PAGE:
Heavy / Large /Foundation-mounted
Always single-spool; often single-shaft
Conventional maintenance
SGT6-2000E
(103 MW)
Rolling-element bearings
Adapted from aircraft engine design
Lightweight / Compact / Skid-mounted
Often multi-spool GG driving a PT
Swap-out maintenance
FT4000 SWIFTPAC®
(60 MW)
Sub-Classifications
“Light” Industrial
Hybrid
• All-industrial components
• Fluid-film bearings
• Skid-mounted / packaged
•
•
•
•
Centaur 40
(50 MW)
Part-aero / Part-industrial components
Mix of bearing types
Multi-spool/shaft
MS6001FA (LP compressor) + LM6000
(HP compressor and HP/IP turbine)
LMS100
(~100 MW)
Major Manufacturers
Industrial
Aeroderivative
Brands, Acquisitions, and Mergers
x
6
10
(but mostly convergence)
Monitoring Considerations
Aeroderivative Nomenclature
(Image courtesy of ORBIT magazine)
Multi-Spool Aeros
Typical 1-Spool GG
Typical 2-Spool GG
(shown in figure below)
Typical 3-Spool GG
LM2500
GE LM6000
Rolls-Royce RB211
GE LM1600
Rolls-Royce TRENT
Aerodynamically-Coupled Gas Turbine
2-Spool Gas Generator
LP
Comp
HP
HP Spool
HP
LP Spool
Comp
HP Spool
Turb
LP
Turb
Power
Turb
Driven Machine
(pump, generator,
compressor, etc.)
Monitoring Philosophies
Industrial
Aeroderivative
•
•
•
•
•
•
•
•
•
•
•
•
Fluid-film bearings  Proximity
Heavily instrumented  6-12 sensors
Conventional maintenance
Engine problem = loss of product
Relatively OEM-independent
Relatively “clean” vibration signals
Rolling-element bearings  Siesmic
Lightly instrumented  1-3 sensors
Swap-out maintenance
Engine problem = loss of life
Extremely OEM-dependent
Extremely noisy vibration signals
(lots of signal processing required)
Recommended Monitoring
INDUSTRIAL
Measurement
Description
MINIMAL TRANSDUCER SUITE
• Radial Bearings
• Thrust Bearings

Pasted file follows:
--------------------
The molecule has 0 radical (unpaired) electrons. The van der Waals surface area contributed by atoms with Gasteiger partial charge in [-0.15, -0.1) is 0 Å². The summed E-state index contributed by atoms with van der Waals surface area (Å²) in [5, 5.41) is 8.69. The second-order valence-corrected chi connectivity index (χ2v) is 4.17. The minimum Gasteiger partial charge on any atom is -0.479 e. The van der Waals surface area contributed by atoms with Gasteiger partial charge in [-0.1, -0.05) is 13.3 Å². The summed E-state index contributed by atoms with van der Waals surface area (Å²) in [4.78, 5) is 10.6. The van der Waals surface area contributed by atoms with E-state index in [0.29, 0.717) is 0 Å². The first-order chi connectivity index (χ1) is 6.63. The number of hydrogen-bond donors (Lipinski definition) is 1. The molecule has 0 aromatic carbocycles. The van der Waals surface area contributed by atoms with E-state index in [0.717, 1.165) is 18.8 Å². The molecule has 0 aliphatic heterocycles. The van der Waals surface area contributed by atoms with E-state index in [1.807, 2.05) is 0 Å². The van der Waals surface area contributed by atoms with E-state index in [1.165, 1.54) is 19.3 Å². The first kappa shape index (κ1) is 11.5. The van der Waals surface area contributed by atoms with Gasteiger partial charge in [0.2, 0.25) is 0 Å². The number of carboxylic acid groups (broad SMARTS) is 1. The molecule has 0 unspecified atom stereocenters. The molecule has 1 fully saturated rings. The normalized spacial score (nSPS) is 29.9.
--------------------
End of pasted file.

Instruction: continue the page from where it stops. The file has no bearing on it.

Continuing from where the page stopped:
• Shaft Speed / Phase
• X-Y proximity probes
• Dual-voting axial probes
• Once-per-turn phase reference probe
SUPPLEMENTAL FOR LARGE FRAME SIZES
• Casing Vibration*
• Eccentricity
• Seismic velocity at bearing caps
• Proximity probe for rotor sag or bow
* NOTE: GE frame-type gas turbines use only seismic bearing cap vibration for shutdown protection;
proximity probes on radial bearings are used only for condition monitoring.
Recommended Monitoring
AERODERIVATIVE
Measurement
Description
ENGINE
• Casing Vibration
• Shaft Speed
• Seismic at OEM-specified locations with
OEM-specified filtering (primarily 1X)
• Multi-tooth gear for each spool speed
POWER TURBINE
• Rolling Element Bearings
• Casing Vibration
• Fluid Film Bearings
• Radial Bearings
• Thrust Bearings
• Shaft Speed/Phase
• Seismic velocity at OEM-specified locations
• X-Y proximity probes
• Dual-voting axial probes
• Once-per-turn phase reference probe
Typical OEM-Specified Schema
3. Have unfiltered accel signal available
for diagnostics (not used for monitoring)
HOT
50 pC/g Accel
Field
WARM
Spool Speed x
gear ratio
2. Monitor filtered 25-350 Hz wideband
for “other” engine problems
• 10 second time delay alarm
• 10 second danger level to trip
Interface Module
Monitor
1. Monitor each rotor @ 1X for blade loss
COOL
events
 1X velocity tracked
at spool speed
• Fast (100 mS) danger level time
 Raw
Acceleration
 Wideband Velocity
delay trip
(10 mV/g)
@ 25-350 Hz (100mV/ips)
• 1 second time delay on alarm levels
Control Room
GE IDM FOR AERODERIVATIVES
Why Velocity and not Accel?
Exhaust Gas Temperature
• Ideally measured at turbine inlet,
(but usually too hot there!)
• Measured at tubine exhaust
plenum instead (via thermocouples
placed circumferentially)
• Indicates problems in hot gas path
• Can be used for both control and
monitoring
Typical exhaust gas temperature profile
(Screen capture from GE System 1 software)
Combustor Instability (Humming)
• Huge issue with DLE engines
• Excellent short course by Georgia Tech’s
Tim Lieuwen (click on screen at right for
link to course slides)
“Humming” Monitoring
• Monitored with dynamic pressure transducers observing pulsations
in combustor cans – often with stand-off tubes
• Proprietary OEM schemas for sophisticated narrow-band frequency
monitoring (often 12-pole or better roll-off required)
• Used as part of feedback control loop to adjust fuel mixture if
humming occurs
Control Target:
“As lean as possible
without humming”
Pressure
Sensor
Combustion
Control
“Humming”
Monitor
Combustor
Typical Gas Turbine Transducers
High-Temperature
Moving-Coil Velocity Sensor
(Metrix 5485C)
High-Temperature
Accelerometer Sensor
(Metrix SA6350)
Proximity Sensor
(Metrix MX2030)
High-Temperature
Pressure Sensor
(Kistler)
Recommended Reading
Q&A

similar documents